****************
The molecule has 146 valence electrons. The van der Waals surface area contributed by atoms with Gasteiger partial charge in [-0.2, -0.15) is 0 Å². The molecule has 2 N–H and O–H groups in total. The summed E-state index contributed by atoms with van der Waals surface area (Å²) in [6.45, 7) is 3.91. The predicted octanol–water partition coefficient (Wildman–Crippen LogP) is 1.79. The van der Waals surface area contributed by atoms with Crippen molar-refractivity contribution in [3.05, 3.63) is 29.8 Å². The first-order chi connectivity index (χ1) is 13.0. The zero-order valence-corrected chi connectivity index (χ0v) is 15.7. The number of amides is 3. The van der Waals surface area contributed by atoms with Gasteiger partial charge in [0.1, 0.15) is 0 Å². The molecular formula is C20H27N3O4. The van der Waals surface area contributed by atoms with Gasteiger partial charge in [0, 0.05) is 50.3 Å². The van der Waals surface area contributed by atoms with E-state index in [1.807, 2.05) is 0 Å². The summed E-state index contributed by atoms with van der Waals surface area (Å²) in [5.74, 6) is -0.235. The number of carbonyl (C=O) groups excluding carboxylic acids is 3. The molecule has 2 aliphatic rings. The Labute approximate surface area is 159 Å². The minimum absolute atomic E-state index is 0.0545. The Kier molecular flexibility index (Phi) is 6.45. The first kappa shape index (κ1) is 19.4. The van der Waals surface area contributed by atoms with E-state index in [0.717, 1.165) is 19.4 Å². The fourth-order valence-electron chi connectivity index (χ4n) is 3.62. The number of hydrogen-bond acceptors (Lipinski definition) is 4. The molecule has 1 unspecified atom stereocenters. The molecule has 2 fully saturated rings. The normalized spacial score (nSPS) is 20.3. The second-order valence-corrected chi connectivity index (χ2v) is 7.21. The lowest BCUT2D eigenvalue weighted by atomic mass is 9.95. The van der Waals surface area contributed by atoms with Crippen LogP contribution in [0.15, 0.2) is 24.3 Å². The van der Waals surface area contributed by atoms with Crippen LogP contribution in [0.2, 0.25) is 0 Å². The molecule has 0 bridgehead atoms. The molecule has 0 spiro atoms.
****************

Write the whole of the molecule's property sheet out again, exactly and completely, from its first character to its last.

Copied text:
The molecule has 146 valence electrons. The van der Waals surface area contributed by atoms with Gasteiger partial charge in [-0.2, -0.15) is 0 Å². The molecule has 2 N–H and O–H groups in total. The summed E-state index contributed by atoms with van der Waals surface area (Å²) in [6.45, 7) is 3.91. The predicted octanol–water partition coefficient (Wildman–Crippen LogP) is 1.79. The van der Waals surface area contributed by atoms with Crippen molar-refractivity contribution in [3.05, 3.63) is 29.8 Å². The first-order chi connectivity index (χ1) is 13.0. The zero-order valence-corrected chi connectivity index (χ0v) is 15.7. The number of amides is 3. The van der Waals surface area contributed by atoms with Gasteiger partial charge in [0.1, 0.15) is 0 Å². The molecular formula is C20H27N3O4. The van der Waals surface area contributed by atoms with Gasteiger partial charge in [0, 0.05) is 50.3 Å². The van der Waals surface area contributed by atoms with E-state index in [1.807, 2.05) is 0 Å². The summed E-state index contributed by atoms with van der Waals surface area (Å²) in [5.74, 6) is -0.235. The number of carbonyl (C=O) groups excluding carboxylic acids is 3. The molecule has 2 aliphatic rings. The Labute approximate surface area is 159 Å². The minimum absolute atomic E-state index is 0.0545. The Kier molecular flexibility index (Phi) is 6.45. The first kappa shape index (κ1) is 19.4. The van der Waals surface area contributed by atoms with E-state index in [0.717, 1.165) is 19.4 Å². The fourth-order valence-electron chi connectivity index (χ4n) is 3.62. The number of hydrogen-bond acceptors (Lipinski definition) is 4. The molecule has 1 unspecified atom stereocenters. The molecule has 2 fully saturated rings. The normalized spacial score (nSPS) is 20.3. The second-order valence-corrected chi connectivity index (χ2v) is 7.21. The lowest BCUT2D eigenvalue weighted by atomic mass is 9.95. The van der Waals surface area contributed by atoms with Crippen LogP contribution in [0.15, 0.2) is 24.3 Å². The van der Waals surface area contributed by atoms with Crippen LogP contribution in [0.2, 0.25) is 0 Å². The molecule has 0 bridgehead atoms. The molecule has 0 spiro atoms.